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The United States added 1.37 millions jobs in August, the fourth straight monthly gain. Economists surveyed by Bloomberg had expected an increase of 1.35 million jobs.

The official unemployment rate fell by more than expected by almost two percentage points to 8.4%. (Adjusted for the misclassification of workers who should have been labeled as unemployed, but who check employed on their survey because they’re on furlough– a problem plaguing the data in recent months–the jobless rate would have been 9.1%.) The U-6 unemployment rate, which includes discouraged workers who have stopped searching for jobs and workers with part-time jobs who would like full-time employment fell to 14.2% from 16.5%.

The month’s gains were buoyed by the hiring of 238,000 temporary Census workers.

The gains were spread across industries with the retail sector adding about 249,000 jobs, while professional business services increased by 197,000 and transportation and warehousing was up about 78,000. But the recent gains in leisure and hospitality (restaurants and hotels) slowed to 174,000 in August from 621,000 in July. The 29,000 increase in manufacturing jobs was less than half the median estimate of economists.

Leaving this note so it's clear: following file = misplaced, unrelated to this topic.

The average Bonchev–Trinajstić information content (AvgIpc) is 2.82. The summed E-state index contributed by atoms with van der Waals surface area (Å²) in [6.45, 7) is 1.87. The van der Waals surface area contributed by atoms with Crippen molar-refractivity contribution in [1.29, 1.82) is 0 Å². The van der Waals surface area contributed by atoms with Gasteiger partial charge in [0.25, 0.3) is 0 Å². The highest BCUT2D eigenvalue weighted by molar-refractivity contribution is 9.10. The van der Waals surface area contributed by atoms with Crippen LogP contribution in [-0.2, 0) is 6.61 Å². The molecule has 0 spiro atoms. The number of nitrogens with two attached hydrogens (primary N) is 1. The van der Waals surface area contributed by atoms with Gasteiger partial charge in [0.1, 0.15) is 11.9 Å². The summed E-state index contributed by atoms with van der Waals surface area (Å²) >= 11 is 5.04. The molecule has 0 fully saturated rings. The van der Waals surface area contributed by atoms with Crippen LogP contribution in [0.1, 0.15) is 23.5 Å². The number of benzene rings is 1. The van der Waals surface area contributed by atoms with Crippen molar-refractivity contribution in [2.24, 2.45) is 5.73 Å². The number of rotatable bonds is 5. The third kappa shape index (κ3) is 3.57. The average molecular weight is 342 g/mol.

One troubling figure from the report was that the number of permanent job losses rose by more than half a million to 3.41 million, after being little changed in July. The majority of the 10.3 million people who lost their job or completed a temporary job–about 6.16 million–continue to be on temporary layoff or furlough. (Furlough means they are still receiving benefits such as healthcare from employers.)